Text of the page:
How to know the oligomeric state of a protein?

Published Date:
September 4, 2023
Maja Wasilczyk & Courtney Herms
Quality Control

Many proteins are composed of multiple subunits and thus oligomerization is rather the norm than the exception. The association between these subunits can vary in strength and duration.

Protein oligomerisation is a key parameter for a number of reasons, including functional control, such as allosteric regulation, stability and the establishment of higher-order complexity. Thus, understanding the conditions under which protein oligomers form is paramount in drug development, formulation, and bioprocessing. In some cases, oligomerization dependents on environmental conditions, such as concentration, temperature, and pH; other proteins oligomerize dynamically in response to a stimulus, such as a change in protein or nucleotide binding, hydrolysis or post-translational modifications such as phosphorylation and glycosylation.

How to study oligomerization of protein?

Protein oligomers are highly complex molecular structures. Oligomers form by the association of multiple protein subunits, which interact and bind together to create a functional protein assembly. Oligomers can consist of two or more identical or diverse protein subunits. Such complex structures require absolute, quantitative research and analysis methods. Oligomers are essential for many biological processes, including enzyme activity, signal transduction, and structural support within cells.

For studying protein oligomerization, we recommend a quick and quantitative method, which has a high level of pH, concentration and temperature flexibility. Namely, we recommend using a Flow Induced Dispersion Analysis. What does it consist on? FIDA is based on direct, in-solution detection of the size of proteins (hydrodynamic radius). You can read more about how this measurement is taken here. It deliver quantitative data confirming the oligomeric state of the proteins you are analyzing. For your convenience, FIDA allows you to check for oligomerisation as part of your overall functional characterisation, quantification etc. of oligomeric proteins. This can save you both time and sample material.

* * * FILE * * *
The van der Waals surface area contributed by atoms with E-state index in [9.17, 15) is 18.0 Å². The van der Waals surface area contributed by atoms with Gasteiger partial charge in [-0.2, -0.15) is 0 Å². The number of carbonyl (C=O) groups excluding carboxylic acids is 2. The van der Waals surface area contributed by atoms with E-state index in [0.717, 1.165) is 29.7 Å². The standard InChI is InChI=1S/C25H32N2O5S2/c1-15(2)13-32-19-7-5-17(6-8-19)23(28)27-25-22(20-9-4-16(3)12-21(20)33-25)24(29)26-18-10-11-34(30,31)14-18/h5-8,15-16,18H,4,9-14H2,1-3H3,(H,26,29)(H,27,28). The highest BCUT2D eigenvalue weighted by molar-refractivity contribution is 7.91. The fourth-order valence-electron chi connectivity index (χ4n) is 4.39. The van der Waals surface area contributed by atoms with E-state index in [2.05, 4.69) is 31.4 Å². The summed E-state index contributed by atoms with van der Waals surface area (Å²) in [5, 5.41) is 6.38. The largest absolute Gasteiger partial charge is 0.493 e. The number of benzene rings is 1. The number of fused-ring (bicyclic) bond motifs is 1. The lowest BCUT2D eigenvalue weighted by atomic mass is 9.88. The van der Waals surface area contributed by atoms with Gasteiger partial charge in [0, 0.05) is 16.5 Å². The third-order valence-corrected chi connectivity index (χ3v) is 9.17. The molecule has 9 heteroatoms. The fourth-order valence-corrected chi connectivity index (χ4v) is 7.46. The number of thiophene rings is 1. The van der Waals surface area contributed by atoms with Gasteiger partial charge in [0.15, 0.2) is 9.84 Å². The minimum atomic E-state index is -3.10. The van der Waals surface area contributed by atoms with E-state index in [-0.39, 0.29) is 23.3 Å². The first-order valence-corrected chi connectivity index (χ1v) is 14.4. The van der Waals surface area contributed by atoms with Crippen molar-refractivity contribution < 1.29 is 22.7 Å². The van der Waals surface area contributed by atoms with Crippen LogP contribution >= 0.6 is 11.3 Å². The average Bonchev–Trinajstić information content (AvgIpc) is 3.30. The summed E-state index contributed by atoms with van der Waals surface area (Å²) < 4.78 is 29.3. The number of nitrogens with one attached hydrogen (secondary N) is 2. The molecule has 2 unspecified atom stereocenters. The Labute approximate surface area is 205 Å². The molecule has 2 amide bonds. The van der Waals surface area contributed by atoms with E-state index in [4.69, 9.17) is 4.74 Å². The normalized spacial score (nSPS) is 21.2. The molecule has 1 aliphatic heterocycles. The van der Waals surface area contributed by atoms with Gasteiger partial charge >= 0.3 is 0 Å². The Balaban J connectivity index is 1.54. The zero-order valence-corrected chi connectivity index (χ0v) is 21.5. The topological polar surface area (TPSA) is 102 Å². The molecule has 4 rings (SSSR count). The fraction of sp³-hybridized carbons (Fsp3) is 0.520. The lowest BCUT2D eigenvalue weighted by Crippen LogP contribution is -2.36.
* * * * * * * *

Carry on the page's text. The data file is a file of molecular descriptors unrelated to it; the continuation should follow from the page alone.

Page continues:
Remember the impact of the temperature

It is necessary to consider how temperature changes might impact the oligomerisation of your protein of interest. To do this, you need control over the temperature throughout your experiment. The Fida 1 allows you to control the temperature from 5 degrees to 44 degrees with a tolerance of 0.1° C. Thereby it makes it easy to study how temperature changes might impact the oligomerisation.

Oligomeric proteins

Wide range of conditions

Flexible methods make research easier. On top of temperature control, FIDA allows the users to study how different concentrations, pH, ionic strengths, buffers or sample matrices affect the oligomeric state of their protein. Are you interested to see it in practice? See this application note.

FIG 1:TNFa-alexa488 (trimer 3.2 nm) binding to adalimumab with nM affinity in phosphate buffer, 0.067 M, pH 7.4 with 0.1 % HAS, Kd = 1.5 nM, complex size: 8.9 nm

FIG 2: TNFa-alexa488 (trimer 3.2 nm) binding to adalimumab in 10 and 20 % v/v human plasma in phosphate buffer, 0.067 M, pH 7.4 with 0.1 % HAS, Kd = 1.0 – 1.7 nM, complex size: 8.7-9.7 nm
FIG 3: The figure shows the change in hydrodynamic radius (nm) as a function of buffer pH and therefore, the concentration of hydrogen ions (H+). The change in hydrodynamic radius indicates a pH dependent transition of a monomeric state of the protein to an oligomer. Single measurements were performed. R2 = 0.993, Rh, monomer = 1.08 nm, Rh, oligomer = 3.19 nm.

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